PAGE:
Most Americans are addicted to sugar and it might take some work to overcome that addiction. Seek help if you need it. We as acupuncturist work with all kinds of addiction: sugar, alcohol, smoking, etc. Sugar cravings stem from an imbalance in your blood glucose levels. When you eat sugar you get a spike in your blood sugar, your body responds by releasing insulin to help bring you back to baseline; but, what happens is your body fights for more sugar once that blood sugar level starts to dip. Acupuncture is one great way to help curb those cravings as it can help to regulate your metabolism and balance your blood sugar levels. It is no wonder that in the age of fast foods, processed foods, and packaged foods our rates of obesity and heart disease increase right along with our levels of depression, anxiety, and other mental illnesses. In order to change your lifestyle you have to create balance. Ditch the yo-yo dieting and start creating a healthy lifestyle, one habit at a time. It will benefit your health for the rest of your life. Eat healthy 80% of the time. And when you “indulge”, savor it. If you feel guilty and stressed about eating chocolate, or whatever treat you crave, it will lead to a viscous emotional cycle. It is important to have a healthy relationship to food and understand the cues of “hungry” and “full”. If it is difficult for you to ascertain this, working with a licensed professional can help you understand how and why you make your food choices.

4. Probiotics. I love probiotics. When my kids are overly emotional and triggered by the small stuff I always think about what foods they are eating, how their digestion is behaving (constipation, diarrhea, or gas). My “go to” is to increase their probiotics and see if it helps settle their emotions. Probiotics promote gut health, which supports neurotransmitter function to help with mood stability, and the ability to feel happy or content. One way to think about the action of probiotics is to imagine your intestinal tract like a parking garage with many parking spots. When bacteria enters into your tract it has many places where it can “park” to fester and grow. When you take a probiotic regularly the good bacteria fills all the “parking spots.” This leaves little room for the adverse bacteria to park and therefore, it has nowhere to grow. Some studies show probiotics work by lowering the gut pH and decreasing gut permeability (6). Foods such as: kefir, sauerkraut, tempeh, kimchi, or kombucha, support your microbiome. If you have a healthy digestive system and regularly eat these foods, you may not need to take supplements. Prebiotic foods such as legumes, oats, dandelion greens, Jerusalem artichoke, and bananas contain the fiber needed to feed your gut probiotics. The goal is to eat a healthy diet high in fruits and vegetables to help the good bacteria proliferate, or grow. There are many types of probiotic supplements. Ask your healthcare practitioner which ones will benefit you the most. We carry several different strains in our clinic.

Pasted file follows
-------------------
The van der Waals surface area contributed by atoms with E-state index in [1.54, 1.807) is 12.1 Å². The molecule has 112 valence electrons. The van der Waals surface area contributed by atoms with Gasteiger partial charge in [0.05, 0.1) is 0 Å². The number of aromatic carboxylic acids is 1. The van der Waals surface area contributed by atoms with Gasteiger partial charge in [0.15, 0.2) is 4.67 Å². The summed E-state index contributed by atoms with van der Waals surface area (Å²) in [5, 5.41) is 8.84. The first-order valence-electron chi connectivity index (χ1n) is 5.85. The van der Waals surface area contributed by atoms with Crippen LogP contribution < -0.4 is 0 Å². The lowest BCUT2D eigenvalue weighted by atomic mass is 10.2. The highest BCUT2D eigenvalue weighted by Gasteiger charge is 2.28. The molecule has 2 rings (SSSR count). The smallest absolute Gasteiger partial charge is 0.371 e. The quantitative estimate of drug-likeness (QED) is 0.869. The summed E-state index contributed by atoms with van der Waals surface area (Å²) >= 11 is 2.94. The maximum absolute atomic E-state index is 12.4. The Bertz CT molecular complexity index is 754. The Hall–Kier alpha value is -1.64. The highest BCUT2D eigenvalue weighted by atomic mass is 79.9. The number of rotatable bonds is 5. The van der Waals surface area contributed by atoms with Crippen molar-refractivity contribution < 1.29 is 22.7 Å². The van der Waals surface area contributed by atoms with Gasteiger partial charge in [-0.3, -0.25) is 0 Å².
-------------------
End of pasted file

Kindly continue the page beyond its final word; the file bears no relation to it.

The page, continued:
What else can I do for my mental health? Where can I find mental health resources?

Aside from promoting your emotional wellness from the inside out, mental health, coping skills, and recovery from past traumas can be achieved through a variety of avenues. At the Acupuncture Clinic of Boulder, Inc. we are dedicated to helping you achieve mental wellness. Acupuncture and Chinese herbs can help treat: digestive disorders, anxiety, decrease depression, reduce the fight or flight response of PTSD, help with stress, insomnia, postpartum depression, and more. Please reach out if you have any questions.

There are so many types of therapy including but not limited to: somatic experiencing, the Hakomi method, psychoanalysis, behavioral therapy, cognitive therapy, humanistic therapy, EMDR processing, play therapy, art therapy, music therapy, animal therapy, SPI therapy, and the list goes on. Talk to a professional if you need help deciding on the type of therapy that is right for you. You can explore some of these methods at the links below:

During the Pandemic, individual therapists have expanded therapy options and many now regularly provide Zoom appointments or therapy by phone. There are also several online resources that can provide cost effective options to help you access the care you need in the privacy of your own home. You are not alone.

Better Help

Talk Space

The city of Boulder provides many resources for help at the following links:

Boulder Mental Health

Colorado Women’s Center

Works Cited